My sister has huge red raised patches on her body, including on the tops of her legs. She says the itching is unbearable. Her doctor called psoriasis guttata and suggested applying E45 cream. She is 78 and has been under a lot of stress. Your advice would be appreciated.
Name and address provided.
Guttate psoriasis is a skin condition usually caused by a bacterial infection such as strep throat or a sinus infection, but some people are also genetically more prone to it.
Within weeks of infection, numerous red spots, usually between 2 mm and 15 mm in size, suddenly appear on the trunk and upper parts of the arms and legs and sometimes on the face, hands and feet. In some cases, these spots can itch.
Guttate psoriasis is the result of the immune response, which had fought the infection and mistakenly focused its attention on the skin. Stress can also play a role.
In about 60 percent of cases, guttate psoriasis resolves spontaneously within weeks or months.
If they can’t help, gentle sun exposure in the afternoon (here in the UK) for up to ten minutes can provide significant improvement, but it’s essential that your sister doesn’t stay outside any longer than this to avoid sunburn
However, in about a third of cases, it leads to chronic plaque psoriasis, which typically causes larger patches of scaly, itchy, raised skin due to an overproduction of skin cells. This is also caused by an overreaction of the immune system.
Plaque psoriasis has a strong genetic element. You say in your longer letter that you have this specific form and I suspect your sister has this too.
E45 is an emollient – a medical moisturizer that can help soothe the skin, but won’t address the cause of the symptoms. However, corticosteroids (applied as a cream or ointment) or calcipotriol, a vitamin D-based ointment, can help reduce the underlying inflammation of both guttate psoriasis and plaque psoriasis.
There is also a combination topical medication containing the steroid betamethasone and calcipotriol called Dovobet, which studies have confirmed to be highly effective.
The difficulty with this type of treatment is that the rash tends to be widespread throughout the body, making daily applications relatively impractical.
An alternative treatment is phototherapy, which exposes the skin to a specific wavelength of ultraviolet light that slows the conversion of skin cells. This requires a referral from your general practitioner to a specialized dermatology department.
If they can’t help, gentle sun exposure in the afternoon (here in the UK) for up to ten minutes can provide significant improvement, but it’s essential that your sister doesn’t stay outside any longer than this to avoid sunburn. Using sunscreens is said to block the beneficial UVB light.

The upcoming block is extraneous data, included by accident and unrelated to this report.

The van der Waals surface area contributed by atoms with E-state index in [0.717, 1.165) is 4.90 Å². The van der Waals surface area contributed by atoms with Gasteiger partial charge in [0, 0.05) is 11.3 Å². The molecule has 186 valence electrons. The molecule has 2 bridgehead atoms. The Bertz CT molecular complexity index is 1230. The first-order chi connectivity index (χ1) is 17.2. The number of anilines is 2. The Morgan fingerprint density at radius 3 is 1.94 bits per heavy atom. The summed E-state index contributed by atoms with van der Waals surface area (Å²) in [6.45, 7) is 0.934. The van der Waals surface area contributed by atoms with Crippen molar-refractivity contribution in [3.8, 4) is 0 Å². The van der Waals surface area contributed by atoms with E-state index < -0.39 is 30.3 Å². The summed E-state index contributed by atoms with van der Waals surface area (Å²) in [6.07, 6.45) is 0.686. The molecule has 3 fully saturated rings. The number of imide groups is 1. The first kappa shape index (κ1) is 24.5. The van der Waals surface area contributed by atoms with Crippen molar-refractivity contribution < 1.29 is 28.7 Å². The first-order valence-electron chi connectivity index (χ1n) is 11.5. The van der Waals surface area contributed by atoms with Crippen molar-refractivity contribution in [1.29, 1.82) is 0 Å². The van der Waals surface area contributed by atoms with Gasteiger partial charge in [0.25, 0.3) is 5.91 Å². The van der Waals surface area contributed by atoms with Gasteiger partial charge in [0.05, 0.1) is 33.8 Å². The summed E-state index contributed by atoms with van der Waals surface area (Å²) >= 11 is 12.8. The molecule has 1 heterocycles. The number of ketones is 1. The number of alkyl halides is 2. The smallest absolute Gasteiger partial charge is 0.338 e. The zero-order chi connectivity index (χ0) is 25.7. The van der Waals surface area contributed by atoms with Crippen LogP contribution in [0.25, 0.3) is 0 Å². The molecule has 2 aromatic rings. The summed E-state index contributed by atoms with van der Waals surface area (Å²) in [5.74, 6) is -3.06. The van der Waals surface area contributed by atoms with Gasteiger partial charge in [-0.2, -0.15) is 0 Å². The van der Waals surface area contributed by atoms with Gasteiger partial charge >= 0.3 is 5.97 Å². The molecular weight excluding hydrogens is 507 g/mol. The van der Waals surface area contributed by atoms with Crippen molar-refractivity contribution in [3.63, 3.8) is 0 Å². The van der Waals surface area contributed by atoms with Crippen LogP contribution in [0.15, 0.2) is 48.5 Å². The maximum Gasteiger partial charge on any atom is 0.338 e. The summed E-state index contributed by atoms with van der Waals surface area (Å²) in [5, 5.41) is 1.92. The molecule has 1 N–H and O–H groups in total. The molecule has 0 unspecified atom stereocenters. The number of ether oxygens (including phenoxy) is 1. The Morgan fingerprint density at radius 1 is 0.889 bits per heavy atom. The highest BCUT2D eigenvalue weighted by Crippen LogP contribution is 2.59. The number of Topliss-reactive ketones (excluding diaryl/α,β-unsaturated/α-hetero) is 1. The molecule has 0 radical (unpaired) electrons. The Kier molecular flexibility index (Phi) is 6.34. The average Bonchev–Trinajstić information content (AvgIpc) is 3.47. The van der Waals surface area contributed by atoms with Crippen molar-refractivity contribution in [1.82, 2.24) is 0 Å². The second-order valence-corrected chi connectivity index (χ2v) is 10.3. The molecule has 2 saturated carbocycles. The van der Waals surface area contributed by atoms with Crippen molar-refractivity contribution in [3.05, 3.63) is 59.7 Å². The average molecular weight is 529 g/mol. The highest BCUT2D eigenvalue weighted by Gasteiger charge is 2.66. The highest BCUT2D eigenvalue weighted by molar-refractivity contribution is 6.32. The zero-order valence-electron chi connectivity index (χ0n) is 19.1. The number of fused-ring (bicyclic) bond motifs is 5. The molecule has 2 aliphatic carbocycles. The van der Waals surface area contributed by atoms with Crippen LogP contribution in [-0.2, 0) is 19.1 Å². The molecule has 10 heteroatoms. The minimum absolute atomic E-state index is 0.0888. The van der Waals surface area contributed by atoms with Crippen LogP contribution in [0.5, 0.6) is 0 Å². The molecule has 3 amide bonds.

If your sister shows no signs of improvement, another visit to the GP is necessary.
Guttate psoriasis is the result of the immune response, which had fought the infection and mistakenly focused its attention on the skin. Stress can also play a role
In recent years, if I get water in my ear while showering, I get a foul-smelling, yellow discharge. Ofloxacin drops clear the infection, but I want to know what is causing this.
Ken Mace, Nottinghamshire.
You say in your longer letter that the problems with your ear go back 50 years to an infection that eventually required surgery.
There are two features in your history that point to a probable diagnosis. The first is that if water gets in your ear, an infection is likely to follow, and the second is that you said you also have a perforated eardrum.
I think you have silent mastoiditis, a chronic infection of the mastoid air cells, which only occasionally causes symptoms.
The mastoid bone (the area of the skull immediately behind the ear) has a spongy honeycomb structure made up of mastoid air cells — small cavities that contain air that protect the ear and regulate pressure in the middle ear.
Normally, a small perforation of the eardrum will heal, but not if there is an ongoing infection in the middle ear cavity or the mastoid air cells.
In that case, water in the ear will pass through the perforation and cause a flare-up of a low-grade infection in the mastoid (leftover from that original infection 50 years ago).
There are no ear drops for this type of infection, which is why Ofloxacin eye drops are used. These contain a potent antibiotic that suppresses the infection when it occurs, but it is insufficient to fully penetrate the spongy mastoid air cells and so the low-grade infection is never completely eradicated.
I suggest that you discuss your medical history with your new doctor, as you have just moved, and are seeking a referral to an ear specialist.
The most likely outcome is that you will be referred for a CT scan of the mastoid bone to confirm or rule out silent chronic mastoiditis.
If my suggested diagnosis is correct, you may need another surgery. Years ago, the surgery may not have been invasive enough to remove all the infected bone. I hope this helps.
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